Who Can File a Wrongful Death Lawsuit?

Who Can File a Wrongful Death Lawsuit?

person mourning in front of a grave

Losing a loved one is an indescribable tragedy, and when the death is the result of someone else’s negligence or intentional act, the pain can be compounded by a desire for justice.

A wrongful death lawsuit is a legal remedy that allows certain family members or dependents to seek compensation for their loss. Understanding who can file such a lawsuit and the legal process involved is crucial for those seeking justice. 

Definition of Wrongful Death

A wrongful death occurs when an individual’s death is caused by the negligent, reckless, or intentional actions of another party. This can include accidents, medical malpractice, workplace accidents, criminal acts, or defective products.

The purpose of a wrongful death lawsuit is to hold the responsible party accountable and to provide financial compensation to the surviving family members or dependents.

Who Can File a Wrongful Death Lawsuit?

The eligibility to file a wrongful death lawsuit varies by state, but generally, the following individuals are allowed to bring a claim:

  1. Spouse: In most states, the surviving spouse has the primary right to file a wrongful death lawsuit. They are typically the first in line to seek compensation for losing their partner.

  2. Children: Biological and legally adopted children of the deceased can usually file a wrongful death lawsuit. This includes minor and adult children, depending on state laws.

  3. Parents: If the deceased was a minor or if there were no surviving spouse or children, the parents of the deceased may have the right to file a wrongful death lawsuit. This is particularly relevant if the parents were financially dependent on the deceased.

  4. Executors or Administrators of the Estate: In some cases, the executor or administrator of the deceased’s estate can file a wrongful death lawsuit. This person is typically appointed through the probate court to manage the deceased’s estate and can represent the interests of the beneficiaries.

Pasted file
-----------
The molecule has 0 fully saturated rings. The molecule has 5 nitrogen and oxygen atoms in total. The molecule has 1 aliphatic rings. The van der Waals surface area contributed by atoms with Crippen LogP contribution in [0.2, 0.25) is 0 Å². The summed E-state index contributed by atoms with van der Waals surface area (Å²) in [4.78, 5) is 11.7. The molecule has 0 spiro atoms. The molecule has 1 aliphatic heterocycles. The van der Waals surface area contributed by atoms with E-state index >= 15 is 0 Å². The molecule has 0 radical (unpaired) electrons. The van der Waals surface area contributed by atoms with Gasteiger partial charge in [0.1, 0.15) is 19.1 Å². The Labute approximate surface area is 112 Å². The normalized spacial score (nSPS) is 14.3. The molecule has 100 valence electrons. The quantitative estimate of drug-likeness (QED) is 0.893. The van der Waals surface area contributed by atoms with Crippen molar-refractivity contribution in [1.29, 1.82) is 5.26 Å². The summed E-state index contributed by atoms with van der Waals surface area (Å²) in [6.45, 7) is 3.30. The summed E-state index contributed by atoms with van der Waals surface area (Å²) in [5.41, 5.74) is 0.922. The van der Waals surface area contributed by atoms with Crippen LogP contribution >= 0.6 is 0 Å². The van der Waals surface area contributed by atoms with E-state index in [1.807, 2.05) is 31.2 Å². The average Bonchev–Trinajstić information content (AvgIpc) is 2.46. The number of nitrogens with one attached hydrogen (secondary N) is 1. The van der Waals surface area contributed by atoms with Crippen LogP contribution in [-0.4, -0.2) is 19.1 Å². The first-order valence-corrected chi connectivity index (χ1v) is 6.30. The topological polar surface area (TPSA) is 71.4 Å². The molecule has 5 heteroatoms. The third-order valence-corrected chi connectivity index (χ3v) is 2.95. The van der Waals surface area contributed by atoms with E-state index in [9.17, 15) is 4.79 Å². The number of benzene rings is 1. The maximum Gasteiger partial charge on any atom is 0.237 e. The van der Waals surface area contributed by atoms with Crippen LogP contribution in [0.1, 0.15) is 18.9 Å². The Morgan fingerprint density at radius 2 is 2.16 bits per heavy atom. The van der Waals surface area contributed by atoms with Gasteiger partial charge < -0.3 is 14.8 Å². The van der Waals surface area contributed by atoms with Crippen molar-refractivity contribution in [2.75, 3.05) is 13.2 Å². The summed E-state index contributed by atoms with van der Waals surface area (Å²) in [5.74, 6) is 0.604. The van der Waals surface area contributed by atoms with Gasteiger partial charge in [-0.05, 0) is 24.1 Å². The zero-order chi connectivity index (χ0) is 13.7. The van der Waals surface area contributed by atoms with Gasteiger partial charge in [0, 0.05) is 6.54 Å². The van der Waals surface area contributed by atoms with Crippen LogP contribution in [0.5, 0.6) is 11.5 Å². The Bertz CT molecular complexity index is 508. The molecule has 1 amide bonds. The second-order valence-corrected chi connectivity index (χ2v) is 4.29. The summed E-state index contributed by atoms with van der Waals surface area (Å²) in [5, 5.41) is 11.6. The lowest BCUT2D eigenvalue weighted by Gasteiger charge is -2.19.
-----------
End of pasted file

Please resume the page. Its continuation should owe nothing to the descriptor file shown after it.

5. Other Dependents: In certain states, individuals who were financially dependent on the deceased, such as stepchildren, siblings, or even distant relatives, may also have the right to file a wrongful death claim. The definition of who qualifies as a dependent can vary, so it is important to consult with a legal expert.

Statute of Limitations

It is crucial to be aware of the statute of limitations, which is the time limit within which you must file a wrongful death lawsuit. This period varies by state but typically ranges from one to three years from the date of the death.

Failing to file within this time frame can result in losing the right to pursue the lawsuit.

Damages in a Wrongful Death Lawsuit

If a wrongful death lawsuit is successful, the damages awarded can include:

  • Compensatory Damages: These cover medical and funeral expenses, loss of income, loss of companionship, and emotional suffering experienced by the survivors.
  • Punitive Damages: In cases involving particularly egregious conduct, punitive damages may be awarded to punish the wrongdoer and deter similar behavior in the future.

The Legal Process

Filing a wrongful death lawsuit involves several key steps:

  1. Consultation with an Attorney: It is advisable to seek legal counsel experienced in wrongful death cases to evaluate the merits of your claim.
  2. Investigation and Evidence Gathering: Your attorney will gather evidence, such as medical records, accident reports, and witness statements.
  3. Filing the Lawsuit: The lawsuit is filed in the appropriate court, outlining the details of the claim and the damages sought.
  4. Negotiation or Trial: Most wrongful death cases are settled out of court, but the case may go to trial if a fair settlement cannot be reached.

Helping Atlanta Families Recover After Unimaginable Loss

If you have lost a loved one due to someone else’s negligence or wrongful act, understanding who can file a wrongful death lawsuit and the process involved is essential. Reach out to Connelly Law today at (404) 500-0259 to learn more.